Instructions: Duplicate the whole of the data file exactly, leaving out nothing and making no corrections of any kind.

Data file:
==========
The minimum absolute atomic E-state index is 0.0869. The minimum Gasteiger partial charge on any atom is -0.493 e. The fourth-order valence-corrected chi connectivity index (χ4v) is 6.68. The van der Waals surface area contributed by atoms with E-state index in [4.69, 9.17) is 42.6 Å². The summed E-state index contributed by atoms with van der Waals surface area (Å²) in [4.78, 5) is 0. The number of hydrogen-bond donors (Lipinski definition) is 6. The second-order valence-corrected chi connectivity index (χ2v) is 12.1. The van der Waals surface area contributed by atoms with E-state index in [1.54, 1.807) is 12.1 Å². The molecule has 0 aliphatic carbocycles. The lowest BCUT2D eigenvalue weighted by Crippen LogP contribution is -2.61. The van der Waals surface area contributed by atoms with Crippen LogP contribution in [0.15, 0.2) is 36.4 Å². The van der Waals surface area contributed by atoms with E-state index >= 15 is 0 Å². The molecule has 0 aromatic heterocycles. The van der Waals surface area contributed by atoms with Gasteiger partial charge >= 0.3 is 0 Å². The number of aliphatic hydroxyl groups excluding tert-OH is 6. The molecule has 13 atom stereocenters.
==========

The minimum absolute atomic E-state index is 0.0869. The minimum Gasteiger partial charge on any atom is -0.493 e. The fourth-order valence-corrected chi connectivity index (χ4v) is 6.68. The van der Waals surface area contributed by atoms with E-state index in [4.69, 9.17) is 42.6 Å². The summed E-state index contributed by atoms with van der Waals surface area (Å²) in [4.78, 5) is 0. The number of hydrogen-bond donors (Lipinski definition) is 6. The second-order valence-corrected chi connectivity index (χ2v) is 12.1. The van der Waals surface area contributed by atoms with E-state index in [1.54, 1.807) is 12.1 Å². The molecule has 0 aliphatic carbocycles. The lowest BCUT2D eigenvalue weighted by Crippen LogP contribution is -2.61. The van der Waals surface area contributed by atoms with Crippen LogP contribution in [0.15, 0.2) is 36.4 Å². The van der Waals surface area contributed by atoms with E-state index >= 15 is 0 Å². The molecule has 0 aromatic heterocycles. The van der Waals surface area contributed by atoms with Gasteiger partial charge >= 0.3 is 0 Å². The number of aliphatic hydroxyl groups excluding tert-OH is 6. The molecule has 13 atom stereocenters.